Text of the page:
Investors paying attention to emerging markets assets this year, particularly previously beloved growth equities in the consumer discretionary and internet spaces, know that China’s regulatory crackdown is acting as a major headwind.
There’s no denying that this is weighing on exchange traded funds heavy on Chinese internet names, but the long-term thesis for ETFs such as the Emerging Markets Internet and Ecommerce ETF (EMQQ ) remains compelling, and this year’s weakness in consumer-driven and internet stocks in developing economies may ultimately prove to be a boon, not a reason to ignore the category.
In more sanguine environments, EMQQ displays a penchant for beating traditional emerging markets benchmarks. Over the past three years, the fund is up 95.3%, or more than double the returns of the MSCI Emerging Markets Index over the same period. That’s a reminder of the investment potency and potential of the emerging markets consumer.
“We believe the investment opportunities in emerging markets are hard to overstate,” Polen Capital portfolio manager Damian Bird and analyst Pamela Macedo note in a recent research paper. “A McKinsey study estimates that by 2025 consumers in emerging markets will spend an estimated USD 30 trillion annually, a future it calls ‘the biggest opportunity in the history of capitalism.’”
A massive percentage of that consumer-driven opportunity is driven by the internet. Many developing economies, including large ones such as Brazil and India, lack the brick-and-mortar retail infrastructure that’s so common in other countries.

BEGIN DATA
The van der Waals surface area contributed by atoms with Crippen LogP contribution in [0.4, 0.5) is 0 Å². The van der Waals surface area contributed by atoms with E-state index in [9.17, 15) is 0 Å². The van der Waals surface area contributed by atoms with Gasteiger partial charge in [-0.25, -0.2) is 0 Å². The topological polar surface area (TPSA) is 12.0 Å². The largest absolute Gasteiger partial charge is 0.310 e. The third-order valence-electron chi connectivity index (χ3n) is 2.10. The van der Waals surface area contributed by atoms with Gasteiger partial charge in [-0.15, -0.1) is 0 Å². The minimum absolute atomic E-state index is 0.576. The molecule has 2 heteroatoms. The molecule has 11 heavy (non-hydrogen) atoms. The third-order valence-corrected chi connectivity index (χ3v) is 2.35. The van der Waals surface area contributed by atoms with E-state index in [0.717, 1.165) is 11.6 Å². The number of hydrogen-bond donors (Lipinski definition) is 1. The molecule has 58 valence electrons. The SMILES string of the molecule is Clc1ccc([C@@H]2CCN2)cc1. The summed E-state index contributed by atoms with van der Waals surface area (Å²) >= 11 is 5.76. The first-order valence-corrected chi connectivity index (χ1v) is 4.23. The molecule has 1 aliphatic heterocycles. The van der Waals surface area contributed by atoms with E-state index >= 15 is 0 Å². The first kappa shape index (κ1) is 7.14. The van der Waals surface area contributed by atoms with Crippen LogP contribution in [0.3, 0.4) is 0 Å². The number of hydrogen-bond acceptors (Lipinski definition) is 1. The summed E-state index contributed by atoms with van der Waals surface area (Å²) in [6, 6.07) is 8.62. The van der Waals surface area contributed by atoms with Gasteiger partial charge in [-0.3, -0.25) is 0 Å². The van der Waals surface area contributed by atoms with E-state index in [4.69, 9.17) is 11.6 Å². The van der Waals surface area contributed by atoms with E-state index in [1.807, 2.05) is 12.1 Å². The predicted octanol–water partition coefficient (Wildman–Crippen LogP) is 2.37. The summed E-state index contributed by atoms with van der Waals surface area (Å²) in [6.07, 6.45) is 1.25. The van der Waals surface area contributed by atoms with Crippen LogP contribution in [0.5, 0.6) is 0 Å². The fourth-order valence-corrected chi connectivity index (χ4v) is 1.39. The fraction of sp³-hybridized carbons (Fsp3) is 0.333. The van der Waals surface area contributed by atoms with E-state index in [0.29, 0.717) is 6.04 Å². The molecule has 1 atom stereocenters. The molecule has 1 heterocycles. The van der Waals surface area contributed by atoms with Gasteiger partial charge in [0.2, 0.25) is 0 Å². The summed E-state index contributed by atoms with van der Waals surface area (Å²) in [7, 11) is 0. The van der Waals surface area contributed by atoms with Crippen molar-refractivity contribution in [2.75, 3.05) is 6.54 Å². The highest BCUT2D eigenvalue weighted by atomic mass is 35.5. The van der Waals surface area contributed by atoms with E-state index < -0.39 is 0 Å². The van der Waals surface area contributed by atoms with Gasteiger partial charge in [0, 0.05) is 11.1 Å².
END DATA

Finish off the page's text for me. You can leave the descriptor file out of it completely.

Conversely, emerging markets consumers are rapidly embracing online retail, with many proving to be eager buyers of goods via mobile devices. EMQQ provides direct exposure to that theme because its underlying index mandates that member firms must derive the majority of their profits from e-commerce or internet activities including search engines, online retail, social networking, online video, e-payments, online gaming, and online travel.
Alone, that sounds compelling, and while many investors often focus on the massive populations of China and India and favorable demographic traits of other developing economies, there’s more to consider. Notably, internet and smartphone penetration in many emerging markets, including tech-savvy China, is nowhere close to what it is in the U.S. or developed Europe.
This indicates that as more emerging markets gain internet access and advanced mobile phone technology, there’s a runway for growth for EMQQ holdings. In addition, discretionary over staples could be the way to go for long-term investors looking to emphasize emerging markets consumer trends.
“For investors in emerging markets, Bird and Macedo suggested taking an active approach and staying up-to-date with the latest shifts in consumer consumption in order to better identify opportunities. Right now, that means ‘investing in wants over needs,’ according to the paper,” reports Jessica Hamlin for Institutional Investor.
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